In re ‘Vaishanavi Splendour Homeowners Welfare Association’ – 2019 (11) TMI 155 - AUTHORITY FOR ADVANCE RULING, KARNATAKA the applicant is an association of apartment owners.  The association has 88 members and each of them contributes towards the maintenance of common areas/facilities, lightings in the common areas, water etc. The contributions of each member work out to more than ₹ 7500 per month.

The applicant sought for advance ruling on the following questions-

  1. Whether the applicant is liable to pay CGST and SGST on the amount of contribution received from its members?
  2. If yes, whether it can avail the benefit of Notification No. 12/2017-Central Tax (Rate), dated 28.06.2017 (Sl. No. 77) read with Notification No. 02/2018-Central Tax (Rate), dated 25.01.2018 which provide for exempting from tax, the value of supply up to an amount of ₹ 7500/- per month per member?
  3. If the answer to (ii) is ‘yes’, whether it is required to restrict its claim of input tax credit?
  4. Whether the applicant is liable to pay CGST/SGST on amounts which it collects from its members for setting up a corpus fund?

The Authority for Advance Ruling held that-

  1. The applicant is liable to pay CGST and SGST on the amount of contribution received from its members as their activities amount to taxable supply of service.
  2. The benefit of exemption under Entry No. 77 of Notification No. 12/2017-Central Tax (Rate), dated 28.06.2017 (as amended by Notification No. 2/2018-Central Tax (Rate), dated 25.01.2018) is available to the applicant only if maintenance charges do not exceed ₹ 7500/- per month per member.  In case the charges exceed ₹ 7500/- per month per month the entire amount is taxable.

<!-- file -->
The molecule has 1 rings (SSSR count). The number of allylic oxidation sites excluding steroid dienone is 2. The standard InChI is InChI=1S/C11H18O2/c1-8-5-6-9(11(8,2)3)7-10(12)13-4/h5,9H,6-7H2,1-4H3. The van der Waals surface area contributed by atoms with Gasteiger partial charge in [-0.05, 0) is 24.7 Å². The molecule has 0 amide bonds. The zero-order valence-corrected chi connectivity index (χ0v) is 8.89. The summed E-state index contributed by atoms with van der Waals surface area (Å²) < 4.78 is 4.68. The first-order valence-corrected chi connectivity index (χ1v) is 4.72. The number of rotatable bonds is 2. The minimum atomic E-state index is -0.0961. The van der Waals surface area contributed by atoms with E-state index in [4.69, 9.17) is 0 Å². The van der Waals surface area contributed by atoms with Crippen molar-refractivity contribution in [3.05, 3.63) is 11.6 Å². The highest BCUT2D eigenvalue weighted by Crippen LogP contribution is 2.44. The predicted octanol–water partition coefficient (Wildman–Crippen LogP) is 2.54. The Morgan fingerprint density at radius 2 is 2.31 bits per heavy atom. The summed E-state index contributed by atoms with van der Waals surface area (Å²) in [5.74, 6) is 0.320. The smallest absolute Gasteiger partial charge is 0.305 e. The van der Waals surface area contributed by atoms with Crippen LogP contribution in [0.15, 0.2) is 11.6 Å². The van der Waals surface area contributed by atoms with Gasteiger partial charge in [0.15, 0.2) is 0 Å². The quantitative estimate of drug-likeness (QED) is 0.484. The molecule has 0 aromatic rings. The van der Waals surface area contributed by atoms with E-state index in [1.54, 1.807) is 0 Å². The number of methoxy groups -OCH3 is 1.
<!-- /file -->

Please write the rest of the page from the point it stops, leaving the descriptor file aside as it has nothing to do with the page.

3. The applicant is eligible to claim input tax credit on the inward supplies of goods and services and this is subject to the restrictions as enumerated n Section 17(2) of CGST Act read with Rule 42 of the CGST Rules and other restrictions applicable if any.
  4. The applicant is not liable to pay CGST/SGST on amounts which it collects from its members for setting up its corpus fund.

The applicant filed an appeal before the Appellate Authority for Advance Ruling against the findings of the Authority for Advance Rulings on point nos. (i) and (ii).  Among the grounds of appeal, the appellant contended that the ruling pronounced by the Authority after the mandated period of 90 days is unsustainable in law.  The appellant relied on the Supreme Court decision in ‘Danish Aarthi v. M. Abdul Kapoor’.  In this said case the Supreme Court held that if a thing is prescribed to be done within a particular period, it shall be done within that particular period or shall not be done at all.  The Appellant contended that the Rulings given by the Authority for Advance Ruling may be set aside on the ground that the ruling was given beyond 90 days prescribed.

The Appellate Authority held that the ruling was given by the Authority for Advance Ruling has been passed after the time period stipulated under the statute.  However that does not render the ruling null and void or unsustainable.  An order which is passed without jurisdiction can be held to be null and void and unsustainable.  However, an order suffering from illegality or irregularity of procedure cannot be termed in executable.  The remedy of a person aggrieved by such an order is to have it set aside in duly constituted legal proceedings.  The Authority that the order of Supreme Court relied on by the appellant is not applicable to this case.  In the said case the Supreme Court  was examining the actions to be performed by a tenant under Rent Control Act before filing a petition before the Rent Controller.

The Appellate Authority for Advance Ruling held that the Authority for Advance Ruling was well within its jurisdiction to pass a ruling on the subject matter.   Not adhering to the time limit in passing an order can be termed as an irregularity in procedure which can be set right in appeal proceeding.

 

By: Mr. M. GOVINDARAJAN - April 1, 2020